Thursday, 5 September 2013

The Value of Comparative Studies

    Last month I took a two-week trip to Barcelona and Tarragona, Spain. Supposedly I was on vacation, but I couldn’t get Thunder Bay out of my head. It seems to be the prerogative of every artist to compare, to be aware, and to want change for the better. 
     Change for the better was for Northrope Frye, our once eminent literary critic, a key element in determining the value of literature as every writer (whether they were conscious of it or not) to improve society in some manner. Frye said one way you could determine an artist’s worth was based on how much positive change they made in society. Not easy to do.
     Thunder Bay has lots of advantages over other cities in terms of our closeness to nature, to the waterfront, to great parks, campgrounds, small lakes, great hiking, fishing, hunting and on and on. In terms of attracting tourists and keeping young people here and making our city more community based we could be doing better. We need more public spaces to congregate and interact. We need to better beautify our downtown cores. We have great waterfront property that could be put to amazing use with some thought and effort. Happily, Thunder Bay is well on its way. 
     Twenty years ago Barcelona was known as an unattractive port for the shipping industry. The port is still filled with thousands and thousands of cargo containers where massive cranes sit on an extensive rail systems. You can see it all from Monjuic’s castle. It’s an amazing sight.
     Everywhere in Barcelona I saw opportunities for Thunder Bay. Although Barcelona is a much bigger city, has a better climate (if you’re not a fan of long winters) and is much older (which attracts tourists), there are similarities to Thunder Bay. Like Thunder Bay, Barcelona is close to nature and has an extensive waterfront. Albeit the natural surroundings have different properties, the sea is warmer than our lake and pigs roam around like our deer on Mission Island (so you shouldn’t feed the pigs), we are like a mini-Barcelona of the North.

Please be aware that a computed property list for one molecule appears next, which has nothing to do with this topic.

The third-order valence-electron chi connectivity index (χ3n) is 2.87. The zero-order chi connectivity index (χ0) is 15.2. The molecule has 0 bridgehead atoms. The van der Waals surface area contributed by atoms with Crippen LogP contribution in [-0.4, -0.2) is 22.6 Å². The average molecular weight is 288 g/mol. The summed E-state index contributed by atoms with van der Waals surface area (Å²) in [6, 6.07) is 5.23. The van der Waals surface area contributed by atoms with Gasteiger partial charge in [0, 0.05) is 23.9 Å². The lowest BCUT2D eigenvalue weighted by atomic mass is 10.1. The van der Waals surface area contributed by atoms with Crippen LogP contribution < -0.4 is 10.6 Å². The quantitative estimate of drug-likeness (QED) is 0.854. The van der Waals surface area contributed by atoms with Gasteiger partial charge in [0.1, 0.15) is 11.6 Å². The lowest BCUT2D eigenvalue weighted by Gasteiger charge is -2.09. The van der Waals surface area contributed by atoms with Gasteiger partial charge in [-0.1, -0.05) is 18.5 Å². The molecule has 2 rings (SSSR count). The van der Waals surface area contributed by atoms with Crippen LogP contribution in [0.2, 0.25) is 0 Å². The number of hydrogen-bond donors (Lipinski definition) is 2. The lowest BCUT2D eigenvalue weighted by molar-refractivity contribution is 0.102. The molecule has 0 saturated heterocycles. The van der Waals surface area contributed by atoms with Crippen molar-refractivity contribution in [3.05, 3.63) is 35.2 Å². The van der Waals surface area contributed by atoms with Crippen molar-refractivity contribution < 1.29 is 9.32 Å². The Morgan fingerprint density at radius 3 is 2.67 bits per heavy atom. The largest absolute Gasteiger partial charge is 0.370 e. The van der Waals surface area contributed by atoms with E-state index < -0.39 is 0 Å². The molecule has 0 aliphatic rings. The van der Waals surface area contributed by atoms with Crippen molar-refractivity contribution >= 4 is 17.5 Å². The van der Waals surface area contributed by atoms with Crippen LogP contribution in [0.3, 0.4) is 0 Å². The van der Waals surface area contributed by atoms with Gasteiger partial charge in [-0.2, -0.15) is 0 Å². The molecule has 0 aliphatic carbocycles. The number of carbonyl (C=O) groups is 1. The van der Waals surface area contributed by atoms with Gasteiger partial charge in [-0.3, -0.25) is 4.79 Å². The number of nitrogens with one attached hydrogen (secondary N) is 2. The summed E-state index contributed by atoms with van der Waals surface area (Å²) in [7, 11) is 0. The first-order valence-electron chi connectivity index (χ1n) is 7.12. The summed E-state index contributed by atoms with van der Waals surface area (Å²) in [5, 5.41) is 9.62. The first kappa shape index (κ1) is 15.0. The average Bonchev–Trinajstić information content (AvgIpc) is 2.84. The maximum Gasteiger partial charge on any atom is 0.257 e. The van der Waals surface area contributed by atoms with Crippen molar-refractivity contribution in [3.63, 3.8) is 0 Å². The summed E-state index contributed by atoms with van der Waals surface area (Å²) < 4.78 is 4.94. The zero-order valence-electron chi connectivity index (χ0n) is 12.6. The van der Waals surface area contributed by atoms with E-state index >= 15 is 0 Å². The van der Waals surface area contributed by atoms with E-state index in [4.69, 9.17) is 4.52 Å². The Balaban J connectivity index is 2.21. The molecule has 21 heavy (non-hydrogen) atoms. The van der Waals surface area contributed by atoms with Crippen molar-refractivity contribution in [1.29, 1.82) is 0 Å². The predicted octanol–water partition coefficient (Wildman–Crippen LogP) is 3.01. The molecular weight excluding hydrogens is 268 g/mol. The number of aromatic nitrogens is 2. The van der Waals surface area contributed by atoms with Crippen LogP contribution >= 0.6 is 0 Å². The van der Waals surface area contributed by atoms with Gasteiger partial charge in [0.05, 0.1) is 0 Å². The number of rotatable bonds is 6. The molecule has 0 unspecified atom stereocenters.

My father was a professor of political science at Lakehead University and he did extensive comparative studies of northern health care systems in Greenland, Iceland, Scandinavia, and Russia, in order to learn what might improve health care in our region. 20 years on his research papers are still studied by students at LU. When he got the job as founding president of the University of Northern British Columbia he worked with an architect to design a university that would be more appropriately suited for the northern climate. He had to ditch Joseph Cardinal’s design proposal because Cardinal was more concerned about aesthetics and his legacy than function, and my father, knowing first hand about a lot of the problems our university had in our climate had to hire an architect who was more open minded to actual weather conditions, and more, like women’s safety on campus, easy access from one building to the next (including residences) during winter, etc. The result is that UNBC is a fabulous little university specially designed for the north.
     So, there I was in Barcelona, supposedly on a vacation, but taking photos like mad, not so much because I was a tourist, but because I was thinking like an artist, and had inherited my father's understanding of the value of comparative studies. I was constantly wondering what could be transposed from Barcelona to Thunder Bay.    
     And man, what an explosion of crazy ideas I had. I think we should build a castle in Thunder Bay! Yes, a castle. And I'm serious. The surprise that you just had reading that last line is the surprise that most anyone would have when they found out that Thunder Bay was building a castle. There is no such thing around here. It would be a great attraction and useful if built with our community in mind. Or, we could have a massive and fun park, like Park Güell, a park designed by Antonio Gaudi. We have lots of artist who could come up with fantastic designs, sculptures, mosaics, etc. and have it as an add-on to Centennial or Chippewa Park. Barcelona even had a strange micro-city, Poble Espanyol, built in 1929 as part of the World's Fair. It's an open-air museum that could be emulated here in the North, maybe with a focus on first nation tribes in the area. Come to think of it, the castle could be a mix of European and First Nation influences. It could be awesome. 
     Anyway, crazy ideas aside, even the smallest and most practical ideas are worth comparing. How we live in comparison to others, and stealing ideas from anywhere we like could be a great thing for our city.

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